Developing World Wins WTO Cotton Against U.S. Subsidies
…From The Global Growth Blog
Two weeks ago, Brazil won a ringing victory at the World Trade Organisation (WTO) throwing out an appeal by the U.S. against the Brazil’s cotton growers. In September last year the WTO, in a landmark decision, ruled that the U.S. had to stop doling out the generous allowances it pays its cotton farmers every year to cushion them against the vagaries of the international market-place.
But the U.S., despite Bush’s free trade rhetoric, and well aware of the central role the subsidy system plays in turning the wheels of its agricultural production juggernaut, were not going to give up without a fight. Under Congressional pressure the U.S. trade representative appealed. The entire appeal hinged on a technicality: that the WTO judges who made the earlier ruling, had wrongly calculated the amount of subsidies that could be deemed as trade-distorting, as laid out by the Geneva-based regulator of global commerce. A dishonourable and shabby tactic, that deservedly failed last week when the WTO Appeals Body, which is something akin to the Supreme Court of the global trade dispute resolution, upheld the earlier ruling. It held that the U.S. subsidy policy was inconsistent with the trade agreements on cotton and freely given U.S. obligations.
The WTO endorsed Brazil’s position that the U.S. practice was inimical to the interests of small-scale farmers and had kept global prices of cotton at uneconomical, throw away levels.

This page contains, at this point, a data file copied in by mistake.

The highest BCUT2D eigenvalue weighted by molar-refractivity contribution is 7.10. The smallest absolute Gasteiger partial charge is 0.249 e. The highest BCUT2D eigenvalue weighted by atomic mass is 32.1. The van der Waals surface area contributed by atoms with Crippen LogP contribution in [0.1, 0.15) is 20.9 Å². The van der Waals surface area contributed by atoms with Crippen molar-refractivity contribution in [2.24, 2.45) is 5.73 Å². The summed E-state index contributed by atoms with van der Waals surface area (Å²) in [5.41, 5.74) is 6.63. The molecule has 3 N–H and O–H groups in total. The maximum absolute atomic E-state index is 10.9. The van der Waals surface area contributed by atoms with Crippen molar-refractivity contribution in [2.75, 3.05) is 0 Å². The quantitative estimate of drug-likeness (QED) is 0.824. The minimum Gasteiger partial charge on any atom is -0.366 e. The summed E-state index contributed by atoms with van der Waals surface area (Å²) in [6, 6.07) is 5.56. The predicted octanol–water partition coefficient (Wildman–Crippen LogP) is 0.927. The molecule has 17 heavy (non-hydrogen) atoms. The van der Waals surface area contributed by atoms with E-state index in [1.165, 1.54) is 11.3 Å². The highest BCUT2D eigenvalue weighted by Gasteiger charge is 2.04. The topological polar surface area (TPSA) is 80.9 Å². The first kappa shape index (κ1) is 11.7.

This stance is shared by most Third World cotton producers, including members of Ecowas (Economic Community for West Africa States) like Burkina Fasso, which has bravely spearheaded a consistent and single-minded anti-subsidy crusade in Geneva and beyond, with some success. The latest ruling is significant, not just for its precedent-setting value. It tears at the very heart of the unspeakable injustice that plagues the entire practice of global trade. That even as Third World growers of commodities like cotton, labour in hostile terrain to cut costs and hopefully become efficient and price-effective producers on the global arena, their peers from the West have a clear head-start.
They can always fall back on the strong buffer of subsidies their governments offer to cushion themselves from the contingencies of the market, weather and other variables. It was the Kenyan Trade and Industry Minister, Dr Mukhisa Kituyi, who once likened this scenario to putting a heavyweight boxer and a lightweight competitor in the same ring. He was spot-on. In the case of some countries, the lightweight pugilist might as well be blind.
While U.S. and E.U. trade negotiators are some of the most strident defenders of free trade rhetorically, they continue to shamelessly abet a system that makes a mockery of competition. A farmer in the U.S. or the E.U. wins the global price challenge not because he is a better entrepreneur than his African equivalent, for instance, but because he has in his corner a taxpayer subsidy. The cotton farmer in Mali has no chance of competing with his counterpart from Tennessee on an equal footing.